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Attorney general proposes to fund law enforcement training for responding to crisis situations involving the mentally ill
- $800,000 grant from AG's office would fund more training around state -
RICHMOND (June 28, 2013) - Attorney General Ken Cuccinelli released a proposal today to give $800,000 to the Virginia Department of Criminal Justice Services (DCJS) for training to help law enforcement better respond to crisis situations involving individuals with mental illnesses.
Law enforcement, other first responders, and corrections and jail personnel routinely interact with individuals with mental illnesses. Crisis Intervention Team (CIT) training provides the tools they need to safely deal with these citizens and also helps those who are ill get the proper care they need. Based on a jail survey conducted in 2011, 25 percent of Virginia's inmates had mental illnesses and 12 percent had serious mental illnesses.
The attorney general's $800,000 grant would come from asset forfeiture proceeds earned from the national Medicaid fraud investigation his office led against Abbott Laboratories, Inc. Abbott paid the forfeiture as part of a 2012 settlement. The federal government still holds most of Virginia's $115 million in forfeiture funds, so the attorney general submitted a proposal this week to the U.S. Treasury Department to seek approval to distribute part of the funds to DCJS for CIT training. Cuccinelli will be submitting more proposals to release additional funds for other law enforcement uses in the coming weeks and months. DCJS is responsible for implementing programs and initiatives to improve the functioning and effectiveness of the commonwealth's criminal justice system.
The CIT program is the premier police-based, mental health crisis response initiative in the
country. The program's goals include:
- increasing public safety through better identification of, intervention with, and access to services for individuals with mental illness;
- reducing injuries to law enforcement and citizens; and
- referring people to mental health services in lieu of incarceration when appropriate.
Virginia's CIT programs started in 2001 in the New River Valley in Southwest Virginia. In 2009, the General Assembly enacted legislation to develop CIT programs throughout the commonwealth. As of August 2012, Virginia has 30 CIT programs in planning, developing, or operating stages. The $800,000 grant will not only increase CIT capacity across the state, but will also ensure consistency among the programs.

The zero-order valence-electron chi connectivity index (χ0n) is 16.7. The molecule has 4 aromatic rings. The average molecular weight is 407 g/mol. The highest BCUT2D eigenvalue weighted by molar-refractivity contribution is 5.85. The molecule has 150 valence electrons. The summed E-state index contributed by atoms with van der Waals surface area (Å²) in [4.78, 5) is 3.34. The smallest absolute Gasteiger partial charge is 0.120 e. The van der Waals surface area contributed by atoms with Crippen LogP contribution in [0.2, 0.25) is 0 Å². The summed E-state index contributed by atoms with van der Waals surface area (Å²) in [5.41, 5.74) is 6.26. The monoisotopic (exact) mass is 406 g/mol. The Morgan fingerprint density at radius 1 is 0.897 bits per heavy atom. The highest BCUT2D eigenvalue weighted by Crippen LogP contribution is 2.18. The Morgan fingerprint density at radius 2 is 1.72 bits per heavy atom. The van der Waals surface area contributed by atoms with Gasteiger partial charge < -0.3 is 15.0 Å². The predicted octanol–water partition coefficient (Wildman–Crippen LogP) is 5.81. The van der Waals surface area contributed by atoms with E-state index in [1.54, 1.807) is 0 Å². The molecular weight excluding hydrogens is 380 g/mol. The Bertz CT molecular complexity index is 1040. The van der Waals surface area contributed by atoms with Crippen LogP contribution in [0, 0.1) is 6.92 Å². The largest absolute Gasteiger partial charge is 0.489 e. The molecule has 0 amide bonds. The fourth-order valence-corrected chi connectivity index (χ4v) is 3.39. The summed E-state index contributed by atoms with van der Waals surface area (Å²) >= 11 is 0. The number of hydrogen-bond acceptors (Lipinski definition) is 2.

"This is an important program that will receive funding to ensure that more of our first responders get the training they need to deal with these difficult situations. The added bonus is that it won't be at the taxpayers' expense," said Cuccinelli.
As a state senator and private attorney, Cuccinelli worked to improve the commonwealth's mental health system. Since 1997, when he was in private practice, he served as a court-appointed attorney for individuals with mental illnesses in Virginia's involuntary civil commitment process. After joining the Senate in 2002, he successfully sponsored legislation that provided for more humane treatment of the mentally ill.
In 2008, working in a bipartisan manner, he pushed through a bill to ease the process for involuntary commitment, to restrict gun ownership rights for those with mental illnesses, and to help break down barriers for sharing information between doctors and the court system.
Although the asset forfeiture money is the attorney general's office's to keep, Cuccinelli has been making plans for more than a year to use the majority of the proceeds for grants to local police and sheriffs' departments to buy needed equipment such as bulletproof vests, tactical vehicles, and police cars. He has also requested that funds be set aside for continuing training for law enforcement and local prosecutors.
The Virginia-led Medicaid fraud investigation led to the second largest Medicaid fraud settlement in U.S. history at the time. In May 2012, Abbott Laboratories Inc. pled guilty and agreed to pay $1.5 billion to resolve criminal and civil liability arising from the company's unlawful promotion of the prescription drug Depakote for uses not approved as safe and effective by the Food and Drug Administration.